Sunday, August 05, 2007

We do this for life


Are you my mother?

A small ornamental tree held a Mockingbird fledgling and I couldn’t resist a few photos while I delivered some paperwork on campus.

Isn’t she lovely?

I can’t differentiate between male and female Mockingbirds, so I’m calling it a she.

Isn't she wonderful?
She was spreading her wings and practicing feisty Mockingbird behavior. Mom was looking on, so I went back inside. I’ve had enough experiences with Mockingbirds to know it’s right for me to back off.


An hour later, I took my camera with me to run another errand on campus. This time, I saw something strange and decided to tip-toe through fire ant mounds to investigate. Mother was frantic while she carried food to an unusual place. This was odd…


She was perched on the rail of an enclosure in the middle of the courtyard. I knew a baby was in there and I was willing to help.

My heart sank. I cursed. Inside the enclosure was a storm drain covered with a large, heavy grate. There, three feet below, was the young Mockingbird perched on a white drain pipe, above stagnated water, looking up and calling out. She had flown into the enclosure and fell through the grate with no way out. Here, I had a photo opportunity but passed on it. How could I have exploited a small bird that…might…die in there? No. I had to get back to the office.

I would have used all of my strength to lift that grate and lower myself into the pit if no one else would help. But I wanted help. I sent an e-mail to three people and while I waited for replies, I watered the lobby plants with tears in my eyes, wondering why I always find myself rescuing birds and worrying like this? And why am I so damned teary about it?! Bluebirds, Mockingbirds, anything. Maybe I’d be better off living my life with blinders on. But then, I’d miss soooo much love and life – and this is why.

Within a few minutes, Doug came looking for me. I knew it wasn’t a good day for him and he was knee-deep in work issues but he found me. He’s my retired cop buddy and closest friend at the college. Doug doesn’t look sweet and soft-hearted but he is! I didn’t get a photo of him but he looks exactly like a BOB:


I took him to the scene and while we were figuring what to do, the housekeeping ladies, who were finishing an outdoor lunch, came to inquire. They didn’t understand how I knew a young bird was trapped, nor did they know a Mockingbird from a hawk, but they were concerned and happy to fetch a broom, dustpan, and shovel. Yvonne ran to us with a grabber thingy that you’d use for picking up lawn trash. It was the perfect tool.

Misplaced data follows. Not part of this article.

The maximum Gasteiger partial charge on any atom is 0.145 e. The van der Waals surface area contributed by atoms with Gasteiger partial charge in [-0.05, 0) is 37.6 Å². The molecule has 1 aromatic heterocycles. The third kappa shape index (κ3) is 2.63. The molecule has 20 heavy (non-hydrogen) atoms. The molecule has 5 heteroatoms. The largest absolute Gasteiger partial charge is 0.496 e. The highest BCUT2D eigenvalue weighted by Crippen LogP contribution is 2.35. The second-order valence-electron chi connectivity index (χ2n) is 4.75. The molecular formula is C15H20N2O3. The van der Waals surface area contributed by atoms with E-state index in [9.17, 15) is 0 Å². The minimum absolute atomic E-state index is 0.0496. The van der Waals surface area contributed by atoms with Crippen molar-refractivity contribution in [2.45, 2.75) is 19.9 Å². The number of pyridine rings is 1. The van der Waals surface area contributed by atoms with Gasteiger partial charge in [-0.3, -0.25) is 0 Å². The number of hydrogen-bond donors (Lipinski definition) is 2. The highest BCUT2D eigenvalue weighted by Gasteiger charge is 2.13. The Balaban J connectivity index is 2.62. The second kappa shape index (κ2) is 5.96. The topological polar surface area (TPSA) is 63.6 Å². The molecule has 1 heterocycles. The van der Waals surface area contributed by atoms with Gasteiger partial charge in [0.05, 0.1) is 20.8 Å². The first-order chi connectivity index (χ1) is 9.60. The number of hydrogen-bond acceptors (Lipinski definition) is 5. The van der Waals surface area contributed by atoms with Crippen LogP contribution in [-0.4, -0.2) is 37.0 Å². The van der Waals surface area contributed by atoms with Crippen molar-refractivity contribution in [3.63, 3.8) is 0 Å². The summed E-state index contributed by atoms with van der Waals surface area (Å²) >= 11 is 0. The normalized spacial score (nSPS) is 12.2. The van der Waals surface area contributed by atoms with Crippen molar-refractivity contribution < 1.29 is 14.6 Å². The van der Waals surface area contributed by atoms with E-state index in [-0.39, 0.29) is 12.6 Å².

Sweet “Doug E. Fresh” lifted the grate and gently and carefully raised the little Mockingbird to safety - unharmed. She fought a good fight but he won. With Mockingbird Mom looking on, I chased the baby away from the area and let her rest under a shady tree.

They asked me to take their picture:


Their hearts were full. One lady commented, “I can’t wait to tell my son what I did today!”

We had a five-minute party.

We celebrated!

Their radio was playing Amy Winehouse’s “Rehab” and I said, “Crank that baby up!” We danced cha-cha and slow jam with arms in the air. We were smoooooth.

Then we got too hot and all agreed to get back inside and do some work.

Life was good. We saved one.


Since Wednesday, I've had two hours of internet time. I don't know how long it will last. I'm keeping fingers crossed to be in touch with everyone :o) My withdrawal will be a subject of another post.


The Quacks of Life said...

nice photos.

don't you just hate internet providers?

JeanMac said...

Warms the heart to read of people like you folks - thanks from "me" for the rescue!

Annie in Austin said...

The kind of post that you can make with only two hours of internet is extraordinary, Mary, as were the photos. But the way you all worked together was even more so. What a great team!

Annie at the Transplantable Rose

Ruth said...

What a nice rescue story, happy ending and all. People are so obliging most of the time and obviously the ones in this story have big hearts.(Yours is the biggest!)

LostRoses said...

See, this is why I don't understand why you think your posts are dull and uninspiring. You rock, Mary!

kate smudges said...

That was truly heart-warming, Mary. The bird was lucky you happened on by - I loved your 'Bob' photo. What a cool group of women who celebrated with you.

I hope your internet gets back to normal soon. Or ... perhaps a new provider is in the cards?

Susie said...

How wonderful that so many of you joined in to rescue that baby bird! I found this so touching!
Hope your internet is up and running soon..

Carol Michel said...

What a wonderful rescue! It is heart warming to know that people do care, and do want to help not only the bird, but each other.

Wonderful use of your Internet time!

Anonymous said...

Well, I for one truly enjoyed this story of rescue. I have rescued baby birds from several situations, and I applaud you and all your "rescue team" for a job well done. Three cheers. . . hip, hip, hurrah! Hip, hip, hurray! Hip, hip, hoorrraahhhh!

Q said...

Dear Mary,
This is one of the many reasons I love you!!!
You care, you really care. You inspire others to care too.
Your helpers are so cool.
Life is good because you care.
Life is good for me because you are here.
Hugs, bird songs and gentle rains,

Dorothy said...

Dear Mary I am praying for you and your internet service to come back
soon. This heartwarming story just speaks volumes about what a good soul you are! Thanks too to "Bob" and the kindhearted crew. Kudos to all of you!!!!

KGMom said...